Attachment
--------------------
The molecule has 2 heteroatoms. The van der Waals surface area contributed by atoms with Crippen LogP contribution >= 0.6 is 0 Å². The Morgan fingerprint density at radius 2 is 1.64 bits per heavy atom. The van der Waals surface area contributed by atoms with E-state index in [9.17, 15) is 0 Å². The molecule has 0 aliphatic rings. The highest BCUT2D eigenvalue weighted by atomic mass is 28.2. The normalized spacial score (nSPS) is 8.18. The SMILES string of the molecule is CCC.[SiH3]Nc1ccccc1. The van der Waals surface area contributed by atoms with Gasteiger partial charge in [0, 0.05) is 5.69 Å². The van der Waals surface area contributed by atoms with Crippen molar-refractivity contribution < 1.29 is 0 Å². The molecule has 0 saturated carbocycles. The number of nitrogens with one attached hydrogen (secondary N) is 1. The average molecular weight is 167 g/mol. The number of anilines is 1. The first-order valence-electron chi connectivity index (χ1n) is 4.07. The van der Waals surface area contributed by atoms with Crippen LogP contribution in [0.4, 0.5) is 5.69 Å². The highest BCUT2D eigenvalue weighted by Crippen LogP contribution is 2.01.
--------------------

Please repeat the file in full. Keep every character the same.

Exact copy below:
The molecule has 2 heteroatoms. The van der Waals surface area contributed by atoms with Crippen LogP contribution >= 0.6 is 0 Å². The Morgan fingerprint density at radius 2 is 1.64 bits per heavy atom. The van der Waals surface area contributed by atoms with E-state index in [9.17, 15) is 0 Å². The molecule has 0 aliphatic rings. The highest BCUT2D eigenvalue weighted by atomic mass is 28.2. The normalized spacial score (nSPS) is 8.18. The SMILES string of the molecule is CCC.[SiH3]Nc1ccccc1. The van der Waals surface area contributed by atoms with Gasteiger partial charge in [0, 0.05) is 5.69 Å². The van der Waals surface area contributed by atoms with Crippen molar-refractivity contribution < 1.29 is 0 Å². The molecule has 0 saturated carbocycles. The number of nitrogens with one attached hydrogen (secondary N) is 1. The average molecular weight is 167 g/mol. The number of anilines is 1. The first-order valence-electron chi connectivity index (χ1n) is 4.07. The van der Waals surface area contributed by atoms with Crippen LogP contribution in [0.4, 0.5) is 5.69 Å². The highest BCUT2D eigenvalue weighted by Crippen LogP contribution is 2.01.